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ao
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Hurricane Donna

Damnthematrix wrote:

Has anything like this ever happened before?  I mean, NY is as far from the equator as Tasmania is in Australia, and if a Cyclone headed for Tasmania, surely the meteorologists of the world would be scratching their heads.....

Personally, I can't help but feel that this is a major departure from "normal" climate, and that this might be the very first sign of serious climate disruption.....

Nothing that hasn't happened in this area before.  I remember Hurricane Donna in 1960.  We had sustained wind speeds of 105 mph in the NYC area and a storm surge of 11 ft.  In the woods behind our house in central New Jersey, in a grove of old red oaks, at least 3 large oaks with trunks 5 ft. in diameter were uprooted.  Their root systems were so large that small ponds were formed where their roots were pulled up with the soil.  My great aunt had a house on Long Beach Island (one of New Jersey's barrier islands) that was in the center of the island well inland from the beach.  They watched a wave devastate the house across the street from them.  The only reason their house was spared was because that house broke the largest wave and the storm subsided from that point on.  Donna was quite a storm, worse than this one.

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Poet
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Sage Advice

An acquaintance of mine in Massachusetts said he walked around his house taking pictures just in case he needed "before" pictures.

Also, he walked around the neighborhood with a spade and a stick, checking storm drains and making sure they are cleared to take away run-off. He pulled out clumps of dirt and weeds.

This guy is smart!

Poet

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Still got power

I was barely able to sleep last night. I've been up since 4:30 and I still got power here just after 7AM. The power has gone out twice for a couple of seconds, but that's it, knock on wood. This hurricane doesn't seem to be as bad as Gloria in 1985. I think we're at 170K in power outages for the state, Gloria caused 700K. We still got a few hours to go, but the storm is weakening, so my guess is whatever we have seen, it won't get any worse here and for those of your farther north than me.

One thing I picked up and I need to do is to walk around my house in the dark, so I can familiarize myself with where things are in case I don't have my Lantern with me.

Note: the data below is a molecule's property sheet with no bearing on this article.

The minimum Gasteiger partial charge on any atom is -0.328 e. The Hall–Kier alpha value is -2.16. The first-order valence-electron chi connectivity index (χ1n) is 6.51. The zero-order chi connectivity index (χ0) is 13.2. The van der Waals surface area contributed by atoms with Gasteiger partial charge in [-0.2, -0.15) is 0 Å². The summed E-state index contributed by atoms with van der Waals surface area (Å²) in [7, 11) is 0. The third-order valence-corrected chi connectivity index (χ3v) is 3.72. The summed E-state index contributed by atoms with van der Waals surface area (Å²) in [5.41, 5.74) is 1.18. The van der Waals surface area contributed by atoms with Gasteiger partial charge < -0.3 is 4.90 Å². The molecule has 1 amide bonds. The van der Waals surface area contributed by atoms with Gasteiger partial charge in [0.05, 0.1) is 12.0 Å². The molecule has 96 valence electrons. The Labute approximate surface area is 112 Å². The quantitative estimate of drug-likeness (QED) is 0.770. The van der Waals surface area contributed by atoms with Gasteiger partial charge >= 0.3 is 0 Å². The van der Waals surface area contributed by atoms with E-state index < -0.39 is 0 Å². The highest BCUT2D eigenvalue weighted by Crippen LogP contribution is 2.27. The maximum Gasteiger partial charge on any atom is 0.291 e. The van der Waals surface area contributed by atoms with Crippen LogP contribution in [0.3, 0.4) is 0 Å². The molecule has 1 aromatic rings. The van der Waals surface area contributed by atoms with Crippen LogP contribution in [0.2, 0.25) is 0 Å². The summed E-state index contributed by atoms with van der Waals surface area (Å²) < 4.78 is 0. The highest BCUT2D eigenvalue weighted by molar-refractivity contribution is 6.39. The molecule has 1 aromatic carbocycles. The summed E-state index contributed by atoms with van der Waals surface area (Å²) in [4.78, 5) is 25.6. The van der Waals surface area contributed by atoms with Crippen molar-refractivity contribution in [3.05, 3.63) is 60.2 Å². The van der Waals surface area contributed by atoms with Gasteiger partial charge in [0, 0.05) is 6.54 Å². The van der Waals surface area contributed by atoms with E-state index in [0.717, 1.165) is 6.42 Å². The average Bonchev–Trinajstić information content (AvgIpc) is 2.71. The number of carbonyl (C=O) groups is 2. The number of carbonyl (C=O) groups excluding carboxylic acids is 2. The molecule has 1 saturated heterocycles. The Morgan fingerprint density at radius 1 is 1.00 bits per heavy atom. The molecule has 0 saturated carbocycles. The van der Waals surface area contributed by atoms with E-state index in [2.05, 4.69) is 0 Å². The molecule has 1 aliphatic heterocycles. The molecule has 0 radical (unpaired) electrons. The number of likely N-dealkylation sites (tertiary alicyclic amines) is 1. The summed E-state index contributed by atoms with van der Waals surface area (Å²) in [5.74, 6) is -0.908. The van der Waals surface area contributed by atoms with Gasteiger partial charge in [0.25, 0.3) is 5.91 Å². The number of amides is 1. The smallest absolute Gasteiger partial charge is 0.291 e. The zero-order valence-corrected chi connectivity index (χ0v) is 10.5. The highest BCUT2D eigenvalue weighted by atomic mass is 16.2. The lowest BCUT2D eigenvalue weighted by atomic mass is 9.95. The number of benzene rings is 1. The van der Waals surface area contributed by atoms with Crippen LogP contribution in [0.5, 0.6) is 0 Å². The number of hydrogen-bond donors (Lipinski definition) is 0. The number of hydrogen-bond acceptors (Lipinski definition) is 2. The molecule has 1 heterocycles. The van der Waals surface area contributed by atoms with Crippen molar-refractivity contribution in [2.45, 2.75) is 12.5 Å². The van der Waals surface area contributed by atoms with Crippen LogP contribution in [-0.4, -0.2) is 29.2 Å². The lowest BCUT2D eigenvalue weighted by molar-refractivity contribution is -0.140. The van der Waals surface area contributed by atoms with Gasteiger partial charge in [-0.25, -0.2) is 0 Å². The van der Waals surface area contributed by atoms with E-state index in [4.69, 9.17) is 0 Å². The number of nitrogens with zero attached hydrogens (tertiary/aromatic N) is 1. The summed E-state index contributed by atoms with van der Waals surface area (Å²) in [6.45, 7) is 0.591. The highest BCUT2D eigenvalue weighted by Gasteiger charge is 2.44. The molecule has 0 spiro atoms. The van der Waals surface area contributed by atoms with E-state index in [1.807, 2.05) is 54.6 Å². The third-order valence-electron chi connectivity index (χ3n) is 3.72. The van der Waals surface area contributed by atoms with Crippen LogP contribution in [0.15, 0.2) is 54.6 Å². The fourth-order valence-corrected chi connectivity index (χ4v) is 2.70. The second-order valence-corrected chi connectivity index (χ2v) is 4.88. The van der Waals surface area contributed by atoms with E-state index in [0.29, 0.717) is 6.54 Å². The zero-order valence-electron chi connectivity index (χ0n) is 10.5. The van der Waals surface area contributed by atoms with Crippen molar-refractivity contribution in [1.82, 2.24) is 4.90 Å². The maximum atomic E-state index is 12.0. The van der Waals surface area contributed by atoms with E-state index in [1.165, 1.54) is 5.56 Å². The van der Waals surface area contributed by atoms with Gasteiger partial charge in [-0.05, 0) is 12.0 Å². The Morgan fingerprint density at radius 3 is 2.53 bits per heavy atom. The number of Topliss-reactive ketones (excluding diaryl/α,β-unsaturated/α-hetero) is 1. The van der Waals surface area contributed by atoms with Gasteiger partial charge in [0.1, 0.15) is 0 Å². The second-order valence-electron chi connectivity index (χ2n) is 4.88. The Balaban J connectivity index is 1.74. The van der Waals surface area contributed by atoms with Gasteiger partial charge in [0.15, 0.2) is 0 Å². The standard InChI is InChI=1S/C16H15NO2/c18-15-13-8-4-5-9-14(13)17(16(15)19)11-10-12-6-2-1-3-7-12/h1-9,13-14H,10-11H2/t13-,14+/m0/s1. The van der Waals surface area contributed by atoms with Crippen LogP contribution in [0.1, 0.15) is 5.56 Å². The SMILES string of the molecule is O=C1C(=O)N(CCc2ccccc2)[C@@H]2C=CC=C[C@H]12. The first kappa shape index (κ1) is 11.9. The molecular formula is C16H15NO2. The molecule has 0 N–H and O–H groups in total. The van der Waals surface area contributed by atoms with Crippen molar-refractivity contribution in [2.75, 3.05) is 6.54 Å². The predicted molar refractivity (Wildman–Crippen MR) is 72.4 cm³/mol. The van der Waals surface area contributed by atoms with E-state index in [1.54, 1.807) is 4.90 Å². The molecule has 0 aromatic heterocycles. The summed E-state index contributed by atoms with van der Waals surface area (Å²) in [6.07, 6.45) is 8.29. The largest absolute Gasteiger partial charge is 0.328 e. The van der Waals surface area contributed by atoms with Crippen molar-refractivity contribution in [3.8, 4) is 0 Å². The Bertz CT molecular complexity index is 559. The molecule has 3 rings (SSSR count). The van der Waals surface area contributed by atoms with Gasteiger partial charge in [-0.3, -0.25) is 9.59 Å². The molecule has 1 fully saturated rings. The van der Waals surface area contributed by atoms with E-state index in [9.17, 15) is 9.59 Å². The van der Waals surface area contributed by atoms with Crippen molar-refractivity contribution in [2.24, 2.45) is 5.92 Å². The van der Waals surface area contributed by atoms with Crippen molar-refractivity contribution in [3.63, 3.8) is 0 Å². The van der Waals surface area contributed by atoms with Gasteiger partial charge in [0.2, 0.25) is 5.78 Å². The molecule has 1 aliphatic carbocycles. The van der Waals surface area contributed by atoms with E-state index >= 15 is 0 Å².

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Big fat raindrops

Joe, I'm glad to hear that the storm didn't hit you guys hard.  It also makes me hopeful for others here at CM on the East coast, as well as family who lives on the north eastern coast.

Here in Central NY we're just getting big fat raindrop drizzle (we are NOT near NYC; I'm not sure what their story is now weather-wise).  I haven't checked the latest local weather updates yet to see if they are calling for more rain, and are still warning re chance of flooding, or if this is it.

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pinecarr
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Hmmmm....

Ok, so just checked weather.com and am now pondering that big red swatch across Central NY...think I'll go check local news now... 

Northeast U.S. Threat Level
 

I checked the local news station on tv.  There are warnings about potential wind gusts (but nothing outrageous; maybe 35-44 mph) and still posting flood watches.  But they don't seem all that worked up about it here, at least. 

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The sun is up in VA

miles of fence to be ridden,trees to be removed. The garden didn't wash away but stood firm holding much water.

Has anyone heard from DIAP? 2million outa power in VA. We're fine but burning diesel to generate electricity.

Robie,husband,father,farmer,optometrist 

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capesurvivor
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freezer

Wind picking up here on Cape Cod.

Ferralhen, some time could you post info on solar-powered freezer that works for you?

CS 

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thc0655